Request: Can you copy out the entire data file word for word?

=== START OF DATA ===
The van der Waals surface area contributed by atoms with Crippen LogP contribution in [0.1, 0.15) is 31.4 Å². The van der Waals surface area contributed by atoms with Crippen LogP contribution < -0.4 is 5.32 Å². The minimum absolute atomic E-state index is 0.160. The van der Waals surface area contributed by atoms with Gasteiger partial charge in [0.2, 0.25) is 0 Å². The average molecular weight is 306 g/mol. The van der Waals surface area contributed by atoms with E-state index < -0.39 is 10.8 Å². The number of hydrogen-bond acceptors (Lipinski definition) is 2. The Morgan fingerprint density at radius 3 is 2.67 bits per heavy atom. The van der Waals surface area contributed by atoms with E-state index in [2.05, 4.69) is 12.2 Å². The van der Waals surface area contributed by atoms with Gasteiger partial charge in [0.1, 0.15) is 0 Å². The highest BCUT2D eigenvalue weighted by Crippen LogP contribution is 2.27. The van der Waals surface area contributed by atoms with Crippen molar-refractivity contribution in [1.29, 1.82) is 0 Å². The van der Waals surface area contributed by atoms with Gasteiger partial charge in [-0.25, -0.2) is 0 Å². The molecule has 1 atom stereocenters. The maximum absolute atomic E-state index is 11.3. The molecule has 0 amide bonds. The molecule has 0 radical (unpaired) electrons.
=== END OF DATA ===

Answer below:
The van der Waals surface area contributed by atoms with Crippen LogP contribution in [0.1, 0.15) is 31.4 Å². The van der Waals surface area contributed by atoms with Crippen LogP contribution < -0.4 is 5.32 Å². The minimum absolute atomic E-state index is 0.160. The van der Waals surface area contributed by atoms with Gasteiger partial charge in [0.2, 0.25) is 0 Å². The average molecular weight is 306 g/mol. The van der Waals surface area contributed by atoms with E-state index < -0.39 is 10.8 Å². The number of hydrogen-bond acceptors (Lipinski definition) is 2. The Morgan fingerprint density at radius 3 is 2.67 bits per heavy atom. The van der Waals surface area contributed by atoms with E-state index in [2.05, 4.69) is 12.2 Å². The van der Waals surface area contributed by atoms with Gasteiger partial charge in [0.1, 0.15) is 0 Å². The highest BCUT2D eigenvalue weighted by Crippen LogP contribution is 2.27. The van der Waals surface area contributed by atoms with Crippen molar-refractivity contribution in [1.29, 1.82) is 0 Å². The van der Waals surface area contributed by atoms with Gasteiger partial charge in [-0.25, -0.2) is 0 Å². The molecule has 1 atom stereocenters. The maximum absolute atomic E-state index is 11.3. The molecule has 0 amide bonds. The molecule has 0 radical (unpaired) electrons.